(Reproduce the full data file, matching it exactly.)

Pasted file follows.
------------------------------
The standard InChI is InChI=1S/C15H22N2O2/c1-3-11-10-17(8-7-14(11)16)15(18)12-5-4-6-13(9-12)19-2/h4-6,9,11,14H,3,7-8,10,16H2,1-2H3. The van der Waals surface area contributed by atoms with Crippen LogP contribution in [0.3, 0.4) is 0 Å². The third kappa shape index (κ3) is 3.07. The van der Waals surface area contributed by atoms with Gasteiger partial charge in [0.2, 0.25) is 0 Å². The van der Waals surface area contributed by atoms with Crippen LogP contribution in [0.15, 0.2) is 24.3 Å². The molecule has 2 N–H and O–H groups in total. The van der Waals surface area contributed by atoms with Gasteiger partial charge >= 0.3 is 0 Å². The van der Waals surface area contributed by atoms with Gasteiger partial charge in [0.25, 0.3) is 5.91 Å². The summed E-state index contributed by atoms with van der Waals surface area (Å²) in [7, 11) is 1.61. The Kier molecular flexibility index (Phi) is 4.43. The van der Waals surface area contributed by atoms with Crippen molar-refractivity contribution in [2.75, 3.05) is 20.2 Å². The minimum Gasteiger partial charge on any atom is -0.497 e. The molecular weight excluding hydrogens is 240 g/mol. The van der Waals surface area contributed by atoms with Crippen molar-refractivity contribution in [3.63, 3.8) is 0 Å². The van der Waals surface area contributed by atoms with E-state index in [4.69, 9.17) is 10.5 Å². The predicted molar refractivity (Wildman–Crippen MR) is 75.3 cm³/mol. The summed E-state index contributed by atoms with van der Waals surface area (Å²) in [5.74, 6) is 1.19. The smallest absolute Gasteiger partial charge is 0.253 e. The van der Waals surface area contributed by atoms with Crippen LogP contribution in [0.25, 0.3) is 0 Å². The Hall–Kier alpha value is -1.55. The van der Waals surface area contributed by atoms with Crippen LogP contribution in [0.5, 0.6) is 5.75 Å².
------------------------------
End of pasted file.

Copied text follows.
The standard InChI is InChI=1S/C15H22N2O2/c1-3-11-10-17(8-7-14(11)16)15(18)12-5-4-6-13(9-12)19-2/h4-6,9,11,14H,3,7-8,10,16H2,1-2H3. The van der Waals surface area contributed by atoms with Crippen LogP contribution in [0.3, 0.4) is 0 Å². The third kappa shape index (κ3) is 3.07. The van der Waals surface area contributed by atoms with Gasteiger partial charge in [0.2, 0.25) is 0 Å². The van der Waals surface area contributed by atoms with Crippen LogP contribution in [0.15, 0.2) is 24.3 Å². The molecule has 2 N–H and O–H groups in total. The van der Waals surface area contributed by atoms with Gasteiger partial charge >= 0.3 is 0 Å². The van der Waals surface area contributed by atoms with Gasteiger partial charge in [0.25, 0.3) is 5.91 Å². The summed E-state index contributed by atoms with van der Waals surface area (Å²) in [7, 11) is 1.61. The Kier molecular flexibility index (Phi) is 4.43. The van der Waals surface area contributed by atoms with Crippen molar-refractivity contribution in [2.75, 3.05) is 20.2 Å². The minimum Gasteiger partial charge on any atom is -0.497 e. The molecular weight excluding hydrogens is 240 g/mol. The van der Waals surface area contributed by atoms with Crippen molar-refractivity contribution in [3.63, 3.8) is 0 Å². The van der Waals surface area contributed by atoms with E-state index in [4.69, 9.17) is 10.5 Å². The predicted molar refractivity (Wildman–Crippen MR) is 75.3 cm³/mol. The summed E-state index contributed by atoms with van der Waals surface area (Å²) in [5.74, 6) is 1.19. The smallest absolute Gasteiger partial charge is 0.253 e. The van der Waals surface area contributed by atoms with Crippen LogP contribution in [0.25, 0.3) is 0 Å². The Hall–Kier alpha value is -1.55. The van der Waals surface area contributed by atoms with Crippen LogP contribution in [0.5, 0.6) is 5.75 Å².